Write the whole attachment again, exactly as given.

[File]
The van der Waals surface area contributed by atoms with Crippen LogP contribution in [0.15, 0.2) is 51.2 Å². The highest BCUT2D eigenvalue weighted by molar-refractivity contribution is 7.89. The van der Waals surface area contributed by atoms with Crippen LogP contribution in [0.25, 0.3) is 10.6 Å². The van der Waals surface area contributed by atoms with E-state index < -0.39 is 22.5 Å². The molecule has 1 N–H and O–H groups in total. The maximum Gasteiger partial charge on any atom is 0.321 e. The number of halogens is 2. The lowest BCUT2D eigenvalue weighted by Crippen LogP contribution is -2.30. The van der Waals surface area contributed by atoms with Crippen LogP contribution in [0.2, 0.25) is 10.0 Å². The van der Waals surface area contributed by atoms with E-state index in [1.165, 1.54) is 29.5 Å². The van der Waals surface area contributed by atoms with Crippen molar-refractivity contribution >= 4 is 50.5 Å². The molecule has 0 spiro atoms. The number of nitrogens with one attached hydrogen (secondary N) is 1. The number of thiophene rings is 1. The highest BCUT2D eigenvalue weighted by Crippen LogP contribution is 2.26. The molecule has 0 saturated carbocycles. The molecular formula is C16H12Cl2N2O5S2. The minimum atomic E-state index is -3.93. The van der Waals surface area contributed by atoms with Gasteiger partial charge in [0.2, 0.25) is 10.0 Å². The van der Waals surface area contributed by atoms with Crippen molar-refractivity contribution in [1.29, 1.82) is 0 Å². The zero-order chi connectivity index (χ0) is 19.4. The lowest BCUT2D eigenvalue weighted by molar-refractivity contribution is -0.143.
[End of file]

The van der Waals surface area contributed by atoms with Crippen LogP contribution in [0.15, 0.2) is 51.2 Å². The highest BCUT2D eigenvalue weighted by molar-refractivity contribution is 7.89. The van der Waals surface area contributed by atoms with Crippen LogP contribution in [0.25, 0.3) is 10.6 Å². The van der Waals surface area contributed by atoms with E-state index < -0.39 is 22.5 Å². The molecule has 1 N–H and O–H groups in total. The maximum Gasteiger partial charge on any atom is 0.321 e. The number of halogens is 2. The lowest BCUT2D eigenvalue weighted by Crippen LogP contribution is -2.30. The van der Waals surface area contributed by atoms with Crippen LogP contribution in [0.2, 0.25) is 10.0 Å². The van der Waals surface area contributed by atoms with E-state index in [1.165, 1.54) is 29.5 Å². The van der Waals surface area contributed by atoms with Crippen molar-refractivity contribution >= 4 is 50.5 Å². The molecule has 0 spiro atoms. The number of nitrogens with one attached hydrogen (secondary N) is 1. The number of thiophene rings is 1. The highest BCUT2D eigenvalue weighted by Crippen LogP contribution is 2.26. The molecule has 0 saturated carbocycles. The molecular formula is C16H12Cl2N2O5S2. The minimum atomic E-state index is -3.93. The van der Waals surface area contributed by atoms with Gasteiger partial charge in [0.2, 0.25) is 10.0 Å². The van der Waals surface area contributed by atoms with Crippen molar-refractivity contribution in [1.29, 1.82) is 0 Å². The zero-order chi connectivity index (χ0) is 19.4. The lowest BCUT2D eigenvalue weighted by molar-refractivity contribution is -0.143.